Growing up I was always told manners and etiquette are important for a young lady to have. I was expected to speak to my elders or members of authority in a polite, respectful manner while using proper English.
As I enter back into another professional career, I’ve noticed that society has seemingly become more rude, and less proper. Even my exchange of emails between professionals twice my age surprise me with how un-formal their verbiage is.
My encounter with a lack of manners from all generations has forced me to ask myself, Is society becoming more rude?
Perhaps people are not more rude than they were ten years ago, but rather the formality of how people interact today has changed. Slang is becoming more acceptable, and social media has engrained a level of casualness into our everyday conversations that we use to not use when at work, or with our superiors.
I’ve noticed very rarely do people say “you’re welcome” anymore. Even I am guilty of this. When a co-worker thanks me for doing something I habitually respond with “No problem.”
But this is a problem.
The lack of formality has caused me to accept ‘No problem’ as a new variation of ‘you’re welcome.’ Although this speech may seem harmless, it’s the first step in allowing myself to slowly start adopting a more casual way of speaking, which can in turn seem rude to some people.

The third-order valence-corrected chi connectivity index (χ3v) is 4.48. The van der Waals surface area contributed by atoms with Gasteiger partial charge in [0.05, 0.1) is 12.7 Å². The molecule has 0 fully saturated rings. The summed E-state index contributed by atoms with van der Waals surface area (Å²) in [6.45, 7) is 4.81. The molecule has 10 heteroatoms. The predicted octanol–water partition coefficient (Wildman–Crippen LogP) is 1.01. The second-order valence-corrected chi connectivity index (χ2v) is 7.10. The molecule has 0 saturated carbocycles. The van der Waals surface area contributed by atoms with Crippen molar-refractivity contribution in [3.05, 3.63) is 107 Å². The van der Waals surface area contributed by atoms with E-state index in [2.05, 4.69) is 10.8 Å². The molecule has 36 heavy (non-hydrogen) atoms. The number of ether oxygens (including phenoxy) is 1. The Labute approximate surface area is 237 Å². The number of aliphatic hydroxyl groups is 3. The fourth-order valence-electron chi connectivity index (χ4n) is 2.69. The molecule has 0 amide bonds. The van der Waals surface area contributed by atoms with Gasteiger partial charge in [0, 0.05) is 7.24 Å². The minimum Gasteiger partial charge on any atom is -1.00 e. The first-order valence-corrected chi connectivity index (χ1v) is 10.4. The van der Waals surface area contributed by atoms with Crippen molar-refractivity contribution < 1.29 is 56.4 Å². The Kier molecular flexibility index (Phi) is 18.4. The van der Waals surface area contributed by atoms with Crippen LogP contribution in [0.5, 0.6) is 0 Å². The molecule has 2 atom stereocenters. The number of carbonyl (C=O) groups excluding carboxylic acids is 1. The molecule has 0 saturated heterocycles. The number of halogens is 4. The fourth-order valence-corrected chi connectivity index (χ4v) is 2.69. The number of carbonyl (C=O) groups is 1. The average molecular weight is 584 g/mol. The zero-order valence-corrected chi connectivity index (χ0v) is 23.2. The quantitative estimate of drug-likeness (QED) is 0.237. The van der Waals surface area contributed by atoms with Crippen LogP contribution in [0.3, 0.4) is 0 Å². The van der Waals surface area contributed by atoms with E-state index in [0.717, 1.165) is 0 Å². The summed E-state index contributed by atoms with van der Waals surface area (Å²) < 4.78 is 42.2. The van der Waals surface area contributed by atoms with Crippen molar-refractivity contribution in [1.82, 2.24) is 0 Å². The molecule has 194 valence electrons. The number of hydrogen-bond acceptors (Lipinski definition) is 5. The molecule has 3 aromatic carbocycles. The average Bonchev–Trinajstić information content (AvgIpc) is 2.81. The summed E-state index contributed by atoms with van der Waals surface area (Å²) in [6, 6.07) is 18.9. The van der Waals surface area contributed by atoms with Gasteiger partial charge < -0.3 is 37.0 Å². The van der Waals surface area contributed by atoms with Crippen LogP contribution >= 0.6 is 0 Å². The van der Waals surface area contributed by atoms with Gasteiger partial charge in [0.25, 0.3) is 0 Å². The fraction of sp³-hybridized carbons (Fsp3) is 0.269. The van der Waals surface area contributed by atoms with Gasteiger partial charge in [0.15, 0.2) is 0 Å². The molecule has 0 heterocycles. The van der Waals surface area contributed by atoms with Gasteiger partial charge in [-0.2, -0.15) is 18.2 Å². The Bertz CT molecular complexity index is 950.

Think about how many times a day you say the word ‘like’ in your sentences.
“He, like, said to me he would call me later, and I was like okay, but when, exactly?”
This filler word, a bad habit of mine, finds its way into so many sentences that it’s no wonder I feel the formality in daily conversation slowly dying .
But it’s not just the way conversation has altered. I’ve even noticed a lack of structure in email correspondence.
I was always taught to write to clients in a formal way. This is not only polite, but establishes professionalism between you and the client. And with only relying on typed words to carry on a conversation, formal writing allows for no confusion as to the tone of the email. In short, it helps make sure the email does not accidentally sound rude.
How many times do you see ‘yup’ as a response instead of ‘yes?’ Or no formal header addressing the person at the beginning of the email?
All these little short-cuts, to me, show how informal we are now with people we have never met.
Perhaps social media has created a more relaxed way of addressing people. Posts are written very conversationally, even to the point where basic grammar is non existent.
But it’s not just how we speak that suggests to me society is becoming more rude. It’s the way we act, too.
How often are you on your phone when out to lunch with a friend? Or maybe you have a friend who is always checking or writing emails during dinner dates.
Too often I’ve noticed people having a hard time maintaining eye contact with the person they’re speaking to. Even a nice, firm handshake seems to be dying out among our society.
So, is society becoming more rude? Maybe not a complete one-eighty from ten years ago, but has society become more relaxed with their speech? I think so.
What do you think? Let us know with your comments.